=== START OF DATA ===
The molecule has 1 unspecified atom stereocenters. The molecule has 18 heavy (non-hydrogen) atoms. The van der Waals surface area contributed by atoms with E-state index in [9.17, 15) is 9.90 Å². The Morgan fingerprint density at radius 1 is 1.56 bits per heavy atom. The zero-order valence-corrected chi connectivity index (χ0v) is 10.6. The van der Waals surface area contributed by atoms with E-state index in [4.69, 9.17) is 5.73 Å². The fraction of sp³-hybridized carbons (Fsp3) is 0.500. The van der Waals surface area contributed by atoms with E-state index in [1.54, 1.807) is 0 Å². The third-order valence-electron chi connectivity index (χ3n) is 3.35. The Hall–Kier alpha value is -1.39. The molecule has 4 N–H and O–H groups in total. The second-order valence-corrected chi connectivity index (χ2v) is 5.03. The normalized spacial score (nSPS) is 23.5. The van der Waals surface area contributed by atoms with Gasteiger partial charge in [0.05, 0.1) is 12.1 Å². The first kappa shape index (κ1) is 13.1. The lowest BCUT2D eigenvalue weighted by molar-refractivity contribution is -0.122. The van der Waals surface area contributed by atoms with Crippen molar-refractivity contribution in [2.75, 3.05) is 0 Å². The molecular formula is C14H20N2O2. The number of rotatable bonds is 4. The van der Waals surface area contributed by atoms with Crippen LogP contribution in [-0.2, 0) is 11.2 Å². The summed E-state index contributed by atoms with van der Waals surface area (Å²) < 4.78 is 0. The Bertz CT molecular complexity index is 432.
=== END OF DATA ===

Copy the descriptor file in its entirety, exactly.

The molecule has 1 unspecified atom stereocenters. The molecule has 18 heavy (non-hydrogen) atoms. The van der Waals surface area contributed by atoms with E-state index in [9.17, 15) is 9.90 Å². The Morgan fingerprint density at radius 1 is 1.56 bits per heavy atom. The zero-order valence-corrected chi connectivity index (χ0v) is 10.6. The van der Waals surface area contributed by atoms with E-state index in [4.69, 9.17) is 5.73 Å². The fraction of sp³-hybridized carbons (Fsp3) is 0.500. The van der Waals surface area contributed by atoms with E-state index in [1.54, 1.807) is 0 Å². The third-order valence-electron chi connectivity index (χ3n) is 3.35. The Hall–Kier alpha value is -1.39. The molecule has 4 N–H and O–H groups in total. The second-order valence-corrected chi connectivity index (χ2v) is 5.03. The normalized spacial score (nSPS) is 23.5. The van der Waals surface area contributed by atoms with Gasteiger partial charge in [0.05, 0.1) is 12.1 Å². The first kappa shape index (κ1) is 13.1. The lowest BCUT2D eigenvalue weighted by molar-refractivity contribution is -0.122. The van der Waals surface area contributed by atoms with Crippen molar-refractivity contribution in [2.75, 3.05) is 0 Å². The molecular formula is C14H20N2O2. The number of rotatable bonds is 4. The van der Waals surface area contributed by atoms with Crippen LogP contribution in [-0.2, 0) is 11.2 Å². The summed E-state index contributed by atoms with van der Waals surface area (Å²) < 4.78 is 0. The Bertz CT molecular complexity index is 432.